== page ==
Student-Built Rovers Will Face Off on Mock Mars Missions

European Rover Challenge Competitors
Teams from around the world will compete in the European Rover Challenge from Sept. 5-7, 2014. (Image credit: European Rover Challenge)

Robots built by students from around the world will face off in a competition designed to test how well these wheeled explorers might one day get around on the surface of Mars.

Similar to the U.S. University Rover Challenge, held annually in the Utah desert, the European Rover Challenge involves creating a prototype Mars rover that must attempt to complete several tasks, such as navigation and sample return, in a simulated Martian environment.

The competition, organized by the NGO Mars Society Polska, will be held this weekend (Sept. 5-7) in Poland's Swietokrzyskie Region. A three-day "Humans in Space" conference is scheduled to take place at the same time. [7 Most Mars-Like Places on Earth]

The goal of the rover competition is to give students experience in developing technologies for manned missions to Mars, while also fueling interest among the general public in space exploration, the organizers said.

"Right now, the rovers [currently] at the Red Planet are autonomous robots seeking [signs of] life and water," in other words, nonhuman exploration, said Lukasz Wilczynski, organizer of the European Rover Challenge. "The first humans [on Mars], or 'Martianauts,' will need different kinds of robots."

These robots will assist humans, the same way that trained dogs assist rescue teams on Earth, Wilczynski told Live Science.

There are 24 teams registered for the rover challenge, including participants from Australia, Bangladesh, Canada, Colombia, Egypt, India, Poland, the United Kingdom and the United States.The teams include university undergraduates, masters students, recent graduates and doctoral students, although contest rules state that Ph.D. students can make up no more than half of the team.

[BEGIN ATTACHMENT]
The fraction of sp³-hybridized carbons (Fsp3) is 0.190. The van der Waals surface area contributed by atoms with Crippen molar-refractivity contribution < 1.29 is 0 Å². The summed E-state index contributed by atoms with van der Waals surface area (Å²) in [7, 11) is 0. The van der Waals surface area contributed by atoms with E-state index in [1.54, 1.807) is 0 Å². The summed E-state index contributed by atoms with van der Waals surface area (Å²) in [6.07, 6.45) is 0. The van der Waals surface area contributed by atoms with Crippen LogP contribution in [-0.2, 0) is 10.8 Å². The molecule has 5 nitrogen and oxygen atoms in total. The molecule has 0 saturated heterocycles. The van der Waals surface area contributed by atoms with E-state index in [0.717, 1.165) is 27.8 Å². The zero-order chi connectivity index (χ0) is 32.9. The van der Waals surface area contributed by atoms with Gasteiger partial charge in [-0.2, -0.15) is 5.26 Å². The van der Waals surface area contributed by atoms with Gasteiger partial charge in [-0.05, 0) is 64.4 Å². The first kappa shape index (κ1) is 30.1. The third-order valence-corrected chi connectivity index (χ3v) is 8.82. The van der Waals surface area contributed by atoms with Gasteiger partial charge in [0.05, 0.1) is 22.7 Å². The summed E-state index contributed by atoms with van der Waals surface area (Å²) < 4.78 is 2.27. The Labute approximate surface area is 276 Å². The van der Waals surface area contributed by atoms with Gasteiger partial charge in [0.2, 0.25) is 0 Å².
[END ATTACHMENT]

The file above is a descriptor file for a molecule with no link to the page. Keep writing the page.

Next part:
Each rover must attempt to complete five tasks, four of which will take place in a simulated Martian environment. The first task involves gathering samples of rock, surface soil and deeper soil, and transporting them back to the rover base — much like the goal of current and future NASA Mars rover missions. The second task involves navigating the rover to three locations given by sets of coordinates, without the use of a camera. The third task involves "repairing" a broken mock reactor system. The fourth task involves obtaining a spare part from storage and transporting it to a repair site. And for the fifth task, teams will present their rover to a panel of judges.

The maximum budget for each rover was $15,000 (11,590 euros), which the teams had to raise themselves, Wilczynski said.

The teams were also required to provide documentation of how the rovers were built, and assign management positions within the team. "It's not only an engineering contest, it's also a management contest," Wilczynski said.

The related conference on humans in space will feature keynote talks by aerospace experts including Robert Zubrin, founder and president of the nonprofit Mars Society, headquartered in Lakewood, Colorado, and G. Scott Hubbard, a professor of aeronautics and astronautics at Stanford University and a former director of NASA's Ames Research Center in Moffett Field, California.

The event will also feature talks by experts on medicine in space, law in space, education in space and art in space, Wilczynski said.

In addition to the rover challenge and the conference, there will be a science and technology picnic intended for kids, since children make up the next generation of explorers, Wilczynski said.

The festivities will begin at 11 a.m. local time tomorrow (Sept. 5), and the winners of the rover challenge will be announced Sunday (Sept. 7) at 4 p.m. local time.

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Tanya Lewis
Staff Writer
Tanya was a staff writer for Live Science from 2013 to 2015, covering a wide array of topics, ranging from neuroscience to robotics to strange/cute animals. She received a graduate certificate in science communication from the University of California, Santa Cruz, and a bachelor of science in biomedical engineering from Brown University. She has previously written for Science News, Wired, The Santa Cruz Sentinel, the radio show Big Picture Science and other places. Tanya has lived on a tropical island, witnessed volcanic eruptions and flown in zero gravity (without losing her lunch!). To find out what her latest project is, you can visit her website.